Western capital discipline is now a potential threat. If banks are not willing to provide adequate financing, operators increasingly will have to look for alternative financing options. The latter could also lead to a fire sale of assets or companies to incumbents from other regions. Looking at the current developments in the Middle East, North Africa and Africa, it would not come as a surprise if Arab investment funds or “private” oilfield service companies are going to hunt for opportunities that emerge in the West. Some acquisitions have already have been made, but no major offshore oilfield services companies have been targeted yet. Looking at some of the key names in the space and their financial situations, it doesn’t take a rocket scientist to see the opportunity on the horizon.

 

Edited by ceo_energemsier

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WOW, so offshore operators should be forced to shut in their wells too? because costs overruns will create more debt? industry segment will not be profitable? offshore running on the hamster wheel?

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Cost Overruns Threaten Offshore Development

The prospect of oil prices remaining at about $60 a barrel, combined with impressive cuts in development and operational costs since 2014, have encouraged E&P companies to accelerate development of their offshore projects including Mad Dog Phase 2 in the Gulf of Mexico, the Azeri–Chirag–Gunashli in the Caspian Sea and the Tortue and Bonga Southwest field off the coast of West Africa.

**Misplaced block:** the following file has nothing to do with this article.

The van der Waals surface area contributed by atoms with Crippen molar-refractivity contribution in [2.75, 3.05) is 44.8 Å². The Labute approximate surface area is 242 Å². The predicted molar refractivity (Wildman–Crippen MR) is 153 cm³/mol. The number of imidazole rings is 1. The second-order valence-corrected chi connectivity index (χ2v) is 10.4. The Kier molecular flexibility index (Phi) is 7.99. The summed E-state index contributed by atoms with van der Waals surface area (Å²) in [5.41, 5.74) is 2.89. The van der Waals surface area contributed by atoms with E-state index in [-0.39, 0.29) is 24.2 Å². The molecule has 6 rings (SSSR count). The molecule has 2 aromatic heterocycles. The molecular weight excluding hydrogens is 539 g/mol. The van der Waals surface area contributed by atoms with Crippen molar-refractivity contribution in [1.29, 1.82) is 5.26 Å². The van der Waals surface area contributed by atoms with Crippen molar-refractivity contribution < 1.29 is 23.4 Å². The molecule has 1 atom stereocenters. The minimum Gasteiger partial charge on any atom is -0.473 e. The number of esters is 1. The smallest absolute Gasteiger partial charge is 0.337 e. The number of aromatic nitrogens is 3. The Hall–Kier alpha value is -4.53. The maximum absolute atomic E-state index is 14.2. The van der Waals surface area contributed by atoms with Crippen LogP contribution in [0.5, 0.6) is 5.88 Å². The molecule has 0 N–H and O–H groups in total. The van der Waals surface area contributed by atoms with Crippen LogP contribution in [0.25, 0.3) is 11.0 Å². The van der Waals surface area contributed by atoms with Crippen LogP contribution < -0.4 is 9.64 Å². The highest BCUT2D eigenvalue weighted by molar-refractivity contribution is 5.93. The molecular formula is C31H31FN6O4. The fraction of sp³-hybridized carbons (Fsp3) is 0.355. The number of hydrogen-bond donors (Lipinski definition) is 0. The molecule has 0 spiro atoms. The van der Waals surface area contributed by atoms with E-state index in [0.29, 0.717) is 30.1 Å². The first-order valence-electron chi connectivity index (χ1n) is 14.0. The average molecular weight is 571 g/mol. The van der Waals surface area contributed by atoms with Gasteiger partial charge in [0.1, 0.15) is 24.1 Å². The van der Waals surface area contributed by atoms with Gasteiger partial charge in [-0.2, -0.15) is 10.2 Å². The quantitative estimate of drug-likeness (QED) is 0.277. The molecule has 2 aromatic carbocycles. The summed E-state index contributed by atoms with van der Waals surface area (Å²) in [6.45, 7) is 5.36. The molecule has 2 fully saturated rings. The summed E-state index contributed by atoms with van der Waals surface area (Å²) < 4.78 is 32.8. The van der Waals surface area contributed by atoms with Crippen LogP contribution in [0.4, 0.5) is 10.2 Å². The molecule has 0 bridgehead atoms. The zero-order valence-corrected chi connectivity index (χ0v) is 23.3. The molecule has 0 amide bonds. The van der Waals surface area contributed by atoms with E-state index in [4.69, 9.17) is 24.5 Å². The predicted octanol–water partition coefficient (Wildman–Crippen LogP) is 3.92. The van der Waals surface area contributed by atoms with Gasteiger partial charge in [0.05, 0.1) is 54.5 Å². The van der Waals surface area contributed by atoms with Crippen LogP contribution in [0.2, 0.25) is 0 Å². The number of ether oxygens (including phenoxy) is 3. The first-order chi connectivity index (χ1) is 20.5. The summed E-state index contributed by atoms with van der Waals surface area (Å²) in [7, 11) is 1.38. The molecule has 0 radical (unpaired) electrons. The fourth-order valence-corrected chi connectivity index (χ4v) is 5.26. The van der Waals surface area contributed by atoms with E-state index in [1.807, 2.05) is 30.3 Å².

Indeed, Rystad Energy expects sanctioning of offshore field projects to rise to around $100 billion a year over the next four years, or double the annual average of 2015-18. But, rushing the final investment decision, especially for tailor-made designs, can increase uncertainty over the final cost by as much as 20 percent either way. Consequently, “for offshore operators, that means the expected variation for projects to be sanctioned during the period from 2019 to 2023 could be as high as $220 billion” according to a June 2019 study by Rystad Energy.

The need for good planning

Quite naturally, the success rate of sanctioned projects around the world varies widely. As Rystad Energy demonstrates, even taking into account funding based on a thorough engineering definition, operators could still see a cumulative $111 billion cost overrun. Indeed, Rystad has found cases in which accelerating a sanctioning decision without proper engineering definition can often result in actual costs exceeding target costs by up to 50 percent.

The $60 a barrel challenge

Matthew Fitzsimmons, VP, Cost Analysis at Rystad Energy, notes that “even if oil prices stay above $60 per barrel over the next five years, final investment decisions could take longer to reach” to allow for sufficient time to mature the engineering definition and “ this will lower the uncertainty that their funding estimates will carry.” He warns that “failure to do so will not only have an adverse impact on the operator’s ability to control cost overruns but also the minority share owners of the field.”